Abu Trump, an apt comparison
Of all the misleading metaphors the critics of President Donald Trump have used, the least apt, and most despicable, is Hitler.
It’s an easy go-to, partly because people don’t know much history, but they watch a lot of History Channel.
But this isn’t 1933 and Trump is no Hitler. He’s not anti-Semitic, he doesn’t have a coherent (if insane) political philosophy, he’s far more interested in Trump than any cause or country.
Still, like many Trump critics, I’ve been searching for months to figure out exactly what kind of threat our president poses. If not a circa 1930s fascist takeover or a Russian klepto-oligarchy, then what? And then, on the eve of Israeli Prime Minister Benjamin Netanyahu’s visit last month, it occurred to me: Trump has all the characteristics that define Israel’s autocratic neighbors. He’s not Il Duce. He’s Abu Trump.
Let’s run down the Arab strongman checklist:
They Take (Fragile) Power: Most Arab dictators rise on some form of popular support. They take power as an extension of “the street” — the average man or woman tired of the ruling elites. Quickly they establish themselves as the savior who alone can protect and fix the country.
But this support, even if it is fierce, is often thin, just as it was with Trump’ election. Why else would he spend so much time trying to convince us we couldn’t see the millions of people who stole votes from him, and the millions more who appeared at his inauguration?
They Feed a Massive Ego: The only thing more fragile than these potentates’ popular support is their ego. They buttress it with lavish spending — Trump decorated like a sheik even before he became one — collecting portraits of themselves, and indulging their sexual impulses (Billy Bush? Russian dossiers?). Their domestic policies inevitably reflect their desire for immortality: Don’t be surprised if Trump’s infrastructure spending results in several massive projects bearing the name Trump.
They Put Family First: Even a small circle of advisers can’t penetrate the Arab dictator’s ultimate inner circle: his family. Iraq’s Saddam Hussein gave his sons carte blanche; Egypt’s Hosni Mubarak was dethroned as he tried to pass power to his son; Libya’s Moammar Gadhafi bequeathed his sons his kingdom — except they were killed 20 minutes after him. Keeping it all in the family is a way to maintain trust, loyalty — and wealth. This week, Jared Kushner’s family business received what analysts are calling a sweetheart $400 million investment deal from Chinese interests. Just saying.
They Peddle Fake News: From Palestine to Pakistan, Muslim strongmen feed their people a steady diet of BS. The Arab media are filled with anti-West conspiracy theories featuring a scapegoat on whom the leaders can blame their own incompetence. In much of the Arab world, that bogeyman has been Israel and “the Zionists.” In Trumpistan, it’s “The Left” and “The Mainstream Media.” What people read, watch and listen to is the single greatest determinant of who they vote for. Trump and his chief strategist, Steve Bannon, have nourished an alt-right media ecosystem that will be shoveling profitable BS long after they’re gone.
They Attack Judges. After the press, the Arab dictators go after the courts. The Egyptian court system has been eviscerated by a series of dictators. They could easily recognize themselves in the way Trump attacked the 9th Circuit Court judges who stayed his Muslim travel ban.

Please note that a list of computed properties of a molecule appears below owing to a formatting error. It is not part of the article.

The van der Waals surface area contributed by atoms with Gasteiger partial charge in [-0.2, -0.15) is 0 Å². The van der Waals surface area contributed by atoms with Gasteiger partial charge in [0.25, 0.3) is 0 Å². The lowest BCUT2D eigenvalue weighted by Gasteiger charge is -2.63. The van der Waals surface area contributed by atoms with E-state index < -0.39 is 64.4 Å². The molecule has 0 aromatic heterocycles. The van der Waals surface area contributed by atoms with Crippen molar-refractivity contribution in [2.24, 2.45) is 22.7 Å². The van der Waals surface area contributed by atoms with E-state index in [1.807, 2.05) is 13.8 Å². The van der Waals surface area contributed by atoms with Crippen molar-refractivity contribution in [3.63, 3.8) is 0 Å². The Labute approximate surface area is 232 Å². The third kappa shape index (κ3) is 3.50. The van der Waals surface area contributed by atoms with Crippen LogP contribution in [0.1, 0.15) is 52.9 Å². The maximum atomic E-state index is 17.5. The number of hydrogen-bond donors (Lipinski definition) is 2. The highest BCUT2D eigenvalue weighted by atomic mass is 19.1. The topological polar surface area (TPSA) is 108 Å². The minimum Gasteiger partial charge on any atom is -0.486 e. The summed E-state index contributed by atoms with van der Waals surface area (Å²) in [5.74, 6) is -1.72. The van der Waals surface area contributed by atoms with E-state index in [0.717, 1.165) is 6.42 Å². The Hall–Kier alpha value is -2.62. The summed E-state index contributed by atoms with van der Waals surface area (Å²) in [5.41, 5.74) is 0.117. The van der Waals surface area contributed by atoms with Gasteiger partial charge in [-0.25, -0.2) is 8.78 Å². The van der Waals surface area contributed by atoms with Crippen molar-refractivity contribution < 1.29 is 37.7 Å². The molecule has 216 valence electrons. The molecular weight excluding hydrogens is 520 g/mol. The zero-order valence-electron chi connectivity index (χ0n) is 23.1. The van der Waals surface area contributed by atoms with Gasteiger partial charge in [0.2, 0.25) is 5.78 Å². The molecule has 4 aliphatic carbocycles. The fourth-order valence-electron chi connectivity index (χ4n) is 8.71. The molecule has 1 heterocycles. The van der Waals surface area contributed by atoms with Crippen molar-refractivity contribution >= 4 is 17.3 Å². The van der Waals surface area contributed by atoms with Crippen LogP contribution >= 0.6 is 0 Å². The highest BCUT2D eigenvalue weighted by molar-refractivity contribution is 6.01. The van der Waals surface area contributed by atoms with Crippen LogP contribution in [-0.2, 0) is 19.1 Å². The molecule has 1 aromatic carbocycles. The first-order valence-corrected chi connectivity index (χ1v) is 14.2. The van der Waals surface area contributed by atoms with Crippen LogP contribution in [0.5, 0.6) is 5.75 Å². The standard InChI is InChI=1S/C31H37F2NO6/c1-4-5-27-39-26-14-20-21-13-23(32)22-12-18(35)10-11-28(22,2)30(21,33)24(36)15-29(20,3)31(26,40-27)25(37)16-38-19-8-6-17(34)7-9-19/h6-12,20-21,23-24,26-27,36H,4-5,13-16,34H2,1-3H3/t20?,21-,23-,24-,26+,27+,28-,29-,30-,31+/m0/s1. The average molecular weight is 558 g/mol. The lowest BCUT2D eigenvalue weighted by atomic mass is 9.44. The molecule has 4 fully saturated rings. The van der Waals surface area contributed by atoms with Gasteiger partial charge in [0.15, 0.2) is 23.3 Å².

Once a ruler goes after the courts, noted Haaretz columnist Chemi Shalev, “It’s not a slippery slope. It’s a free fall.”
They Want Only to Win. All rulers want to stay in power, but for the Arab dictators, power is an end in itself: Winning is everything. “He doesn’t believe in anything and is loyal to no one,” writer Amir Taheri said of Hafez al-Assad, the late Syrian dictator. “He could be your friend in the morning but betray you in the evening. He has only two goals in life: to survive and to make money.” Where have we heard that before?
They Are Really Sore Losers. At some point, the people who lifted them to power turn on these strongmen.
“You can control the people you choose,” Egypt’s late President Gamal Abdel Nasser said, “but you can’t control the people who choose you.”
At that point, things get dicey. Whatever great intentions these rulers began with are tossed aside in the fight for survival. The ruler then has to decide to leave his country and whatever civil institutions remain intact, or bring it all down around him. For Libya’s Gadhafi, the choice between his survival and his country’s was clear.
“Those who do not love me do not deserve to live,” he said, and a bloody civil war ensued.
Fortunately for Israel, Netanyahu has learned to deal with these strongmen and their egos, their posturing, their empty threats and fake niceties.
How fitting, then, that this week Trump’s representative has been exploring the Middle East regional peace plan pushed by Arab dictators — it’s a club to which Trump feels he belongs.
“I have never seen Arab dictators, their officials, media and their usual clowns so supportive of an American president,” wrote Aziz Abu Sarah, an Arab-Israeli commentator. “Egyptian media talks about how Trump is inspired by [Egyptian strongman] Abdel-Fattah el-Sissi. [Syrian President Bashar] Assad is considering Trump to be ally, and from Saudi [Arabia] to UAE public support statements are outpouring. This scares me more than anything else.”